Now this is what I’m taking about. A little beer ingenuity goes a long way, apparently.
For all the pumpkin beers I’ve had – and there have been many – I believe Fermentation without Representation is the first that has not followed the typical spiced amber/brown ale route as its base beer. Epic Brewing, in collaboration with DC Brau, used an imperial porter as the base of this beer, which instills a great roasted malt backbone to pair with sweet pumpkin. It’s got a 85 on Beer Advocate.
When it comes to this beer, don’t let the “imperial” tag frighten you. At 8 percent ABV, the kick isn’t a lot and not really detectable until you get through all the other great flavors. It’s worth it.
Hit the jump for my lovingly remembered notes of this great beer.
The midnight black pour immediately allows for a sweet and roasted pumpkin aroma to bounce off the porter. I imagine the roasted character shares some of the smell with the porter itself, which comes off as thick bodied full of caramel – once again something probably due to the wonderful combination of porter and pumpkin.
As those flavors continue to mix, the booze tries to fight through a bit, but can’t get past smells of bitter honey (oxymoron?), chocolate and just a tinge of hops. This beer was brewed with Nugget, Perle and Tettnang hops, all which work to impart a kind of bitter herb and spice characteristic that was barely noticeable on the beer’s smell or aftertaste but easier to detect after I started eating a slice of pumpkin pie. All these aromas did a great job of bouncing back any alcohol smell, but by the end of the 22 ounce bottle, the booze is easier to detect, but not offensive.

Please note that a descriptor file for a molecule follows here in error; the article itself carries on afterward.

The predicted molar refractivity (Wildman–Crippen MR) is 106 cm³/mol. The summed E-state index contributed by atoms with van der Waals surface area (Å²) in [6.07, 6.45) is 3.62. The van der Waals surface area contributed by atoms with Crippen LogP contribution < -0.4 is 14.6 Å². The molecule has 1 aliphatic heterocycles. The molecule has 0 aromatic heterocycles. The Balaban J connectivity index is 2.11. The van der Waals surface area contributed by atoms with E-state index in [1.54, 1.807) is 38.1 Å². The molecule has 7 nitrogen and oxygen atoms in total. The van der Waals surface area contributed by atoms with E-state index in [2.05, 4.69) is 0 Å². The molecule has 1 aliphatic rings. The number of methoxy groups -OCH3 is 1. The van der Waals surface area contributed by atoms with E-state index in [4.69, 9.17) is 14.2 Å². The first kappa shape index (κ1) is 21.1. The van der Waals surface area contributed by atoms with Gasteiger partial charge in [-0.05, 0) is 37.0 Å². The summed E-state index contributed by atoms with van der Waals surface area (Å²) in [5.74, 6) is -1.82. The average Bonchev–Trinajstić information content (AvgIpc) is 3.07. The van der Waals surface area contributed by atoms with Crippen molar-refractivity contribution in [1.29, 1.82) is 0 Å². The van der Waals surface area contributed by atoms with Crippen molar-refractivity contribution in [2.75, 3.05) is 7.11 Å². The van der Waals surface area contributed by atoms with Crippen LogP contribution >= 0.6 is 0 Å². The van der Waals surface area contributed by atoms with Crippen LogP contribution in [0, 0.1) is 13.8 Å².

… And we haven’t even got to the taste, which is at first sip dominated by that roasted, sweet pumpkin flavor. Epic and DC Brau used canned pumpkin puree for this beer, which means that’s probably what instilled the sweetness of the flavor rather than the kind of pumpkin seed notes I got from Pumple Drumkin. Most of all, the chocolate richness of the porter just mixes wonderfully with pumpkin flavor – this is a match made in beer heaven and something to try if your baking skills deem appropriate.
Unlike other pumpkin beers, the only spice I recognized was ginger – no cinnamon or nutmeg. The brewers also used vanilla bean, which thinking back to the beer makes sense to add a little extra sweetness to the brew, perhaps helping to cut some of that hop bitterness. While the mouthfeel felt a little chalky by the end of the bottle, the beer tingled my to tongue slightly with malty notes offering a nice finish.
I present my Rate That Beer sheet: